Prostate cancer is the most common form of [non-skin] cancer for men in the United States. A part of the men’s reproductive system, the prostate is located below a man’s bladder and to the front of the rectum. When healthy, your prostate is about the size of a walnut; when diseased, your prostate will enlarge to the point where it will affect the encased urethra, the tube that empties the bladder of urine. An abnormal prostate can also negatively affect sexual function, as it produces fluid that is integral to semen.
As men age, their prostates tend to enlarge. In such cases the increased size causes narrowing of the urethra, which will in turn decrease the flow of urine. This condition isn’t cancer, it’s benign prostatic hyperplasia, just one of many prostate changes that can affect the prostate but is not cancer. Because there are a number of conditions that result in an enlarged prostate, it only increases the reasons for which a man should seek a urological exam to rule out prostate cancer.
Prostate cancer develops as cancer cells invade and grow in the prostate. The cancer growth is usually slower than cancers located in other parts of the body. In fact, prostate cancer can even begin ten to 30 years prior to symptoms caused by a prostate tumor that is large enough to detect. Unfortunately, by the time the cancer is detected, the cancer may have spread significantly.
It is rare men present symptoms of prostate cancer before they are fifty years of age old. By eighty years of age, cancer has occurred in more than half of the men in the United States. Over time the cancer can spread to lymph nodes in the pelvis area or could metastasize to other parts of the body. Prostate cancer tends to spread to bones; back pain can be a symptom of advanced prostate cancer. Other symptoms of prostate cancer include slow or interrupted urine flow, painful ejaculation, blood in the urine or semen, pain or burning sensation when urine is passed, and a frequent urge to urinate, especially during the nighttime hours.
Because prostate cancer can form long before there are symptoms, it is extremely important that men are checked regularly for prostate cancer. Your urologist will perform screening test to rule out or detect prostate cancer at an early stage. Prior to your screening, your urologist will take your medical history, especially with regards to prostate health; if there is a history of prostate cancer in your family you may be tested quite early. Your urologist will ask you about any symptoms, as well as discuss your lifestyle choices – such as smoking or a poor diet – that may place the patient at risk of the disease. The doctor will also request a urine sample, as well as ask questions about any abnormalities you experience during urine elimination. Other tests to diagnose prostate health include a digital rectal exam, PSA test, and perhaps a biopsy.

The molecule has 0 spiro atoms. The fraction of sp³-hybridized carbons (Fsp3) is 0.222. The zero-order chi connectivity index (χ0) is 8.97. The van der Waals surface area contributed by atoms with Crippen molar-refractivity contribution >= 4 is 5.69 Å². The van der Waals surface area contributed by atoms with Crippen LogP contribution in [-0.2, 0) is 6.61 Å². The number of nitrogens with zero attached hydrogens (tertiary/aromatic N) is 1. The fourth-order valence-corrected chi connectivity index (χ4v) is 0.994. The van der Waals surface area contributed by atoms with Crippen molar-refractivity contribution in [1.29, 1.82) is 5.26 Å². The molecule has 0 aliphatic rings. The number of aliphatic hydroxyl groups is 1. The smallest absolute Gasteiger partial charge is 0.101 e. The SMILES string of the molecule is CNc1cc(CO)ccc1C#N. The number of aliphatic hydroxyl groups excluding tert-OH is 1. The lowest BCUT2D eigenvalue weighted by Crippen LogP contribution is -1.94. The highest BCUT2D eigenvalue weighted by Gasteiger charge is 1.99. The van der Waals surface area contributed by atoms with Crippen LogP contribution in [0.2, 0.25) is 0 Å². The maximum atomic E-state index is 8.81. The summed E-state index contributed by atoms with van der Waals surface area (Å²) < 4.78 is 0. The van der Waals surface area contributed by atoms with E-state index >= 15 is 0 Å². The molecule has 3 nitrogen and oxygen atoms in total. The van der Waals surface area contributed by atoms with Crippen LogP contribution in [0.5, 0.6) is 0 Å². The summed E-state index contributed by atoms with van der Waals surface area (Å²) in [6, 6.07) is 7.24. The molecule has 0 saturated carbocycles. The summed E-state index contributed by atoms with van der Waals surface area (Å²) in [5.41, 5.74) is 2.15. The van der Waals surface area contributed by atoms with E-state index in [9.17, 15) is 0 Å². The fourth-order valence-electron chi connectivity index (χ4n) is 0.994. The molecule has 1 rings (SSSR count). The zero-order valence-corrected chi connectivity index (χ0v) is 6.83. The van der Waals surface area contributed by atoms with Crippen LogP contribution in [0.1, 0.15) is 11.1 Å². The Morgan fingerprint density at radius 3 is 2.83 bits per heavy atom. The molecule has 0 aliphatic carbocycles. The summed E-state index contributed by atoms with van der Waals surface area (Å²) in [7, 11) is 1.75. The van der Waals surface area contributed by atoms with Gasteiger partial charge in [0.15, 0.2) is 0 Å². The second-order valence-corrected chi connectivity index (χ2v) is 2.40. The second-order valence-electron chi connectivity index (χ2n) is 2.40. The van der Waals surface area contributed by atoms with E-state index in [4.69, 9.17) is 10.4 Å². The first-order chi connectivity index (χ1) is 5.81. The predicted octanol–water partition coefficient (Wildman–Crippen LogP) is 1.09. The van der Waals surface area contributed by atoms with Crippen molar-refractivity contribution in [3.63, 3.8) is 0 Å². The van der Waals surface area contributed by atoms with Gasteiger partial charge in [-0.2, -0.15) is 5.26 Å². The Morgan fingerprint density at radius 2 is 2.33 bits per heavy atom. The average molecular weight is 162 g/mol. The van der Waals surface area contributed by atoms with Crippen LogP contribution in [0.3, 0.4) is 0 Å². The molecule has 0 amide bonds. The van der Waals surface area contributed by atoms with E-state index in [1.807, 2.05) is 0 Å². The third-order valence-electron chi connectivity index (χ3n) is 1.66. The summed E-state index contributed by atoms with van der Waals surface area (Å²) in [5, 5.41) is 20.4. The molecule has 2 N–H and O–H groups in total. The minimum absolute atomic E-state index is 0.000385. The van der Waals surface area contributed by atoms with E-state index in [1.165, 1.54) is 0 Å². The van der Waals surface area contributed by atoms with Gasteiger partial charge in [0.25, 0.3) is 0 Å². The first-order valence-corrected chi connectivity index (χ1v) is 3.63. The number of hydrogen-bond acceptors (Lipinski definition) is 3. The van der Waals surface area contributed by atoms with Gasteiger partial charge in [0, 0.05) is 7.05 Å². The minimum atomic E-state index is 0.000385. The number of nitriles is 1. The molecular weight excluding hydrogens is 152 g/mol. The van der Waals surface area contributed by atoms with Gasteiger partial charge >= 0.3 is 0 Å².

The PSA or Prostate-Specific Antigen
The PSA or Prostate-Specific Antigen is made up of a protein from prostate cells. The protein is secreted into prostate ducts and assists with manufacturing semen. The protein can seep into the blood; when this occurs it can be measured by a PSA test. When more PSA is found in the blood than normal, it may be an indication that cancer is present in the prostate. However, there are false positives associated with the test, since there are other reasons why there could be a high PSA blood level. A PSA isn’t conclusive on its own, but extreme levels indicate that more tests are necessary for diagnosis. The doctor may schedule regular PSA tests to check for changes in the PSA level over time.
Digital Rectal Exam
A Digital Rectal Exam, or DRE, is the primary method for checking the prostate. The urologist will check the prostate by feeling it from the inside of the rectum. Your doctor will do this while wearing a glove and lubricate the palpating finger for the test, which will last about 10-15 seconds. Your doctor will check the size of the prostate, as well as its firmness and texture. He will be able to determine if lumps or growths are present, as well as hard areas. Your doctor will also note if you experience pain during the exam.
Finally, the doctor will order a biopsy, if the symptoms and tests indicate that the patient may have prostate cancer. A small tissue sample is drawn from the prostate. For most men, cancer isn’t present in biopsied prostate cancer, but a positive test result is confirmation that cancer is present in the prostate.
Don’t take chances with your health. If you are 50 years of age or above or have a history of prostate cancer in your family, call for an appointment to check your prostate. Ironwood Urology will assess your prostate problems. Call us today for an appointment. The number is 480-961-2323.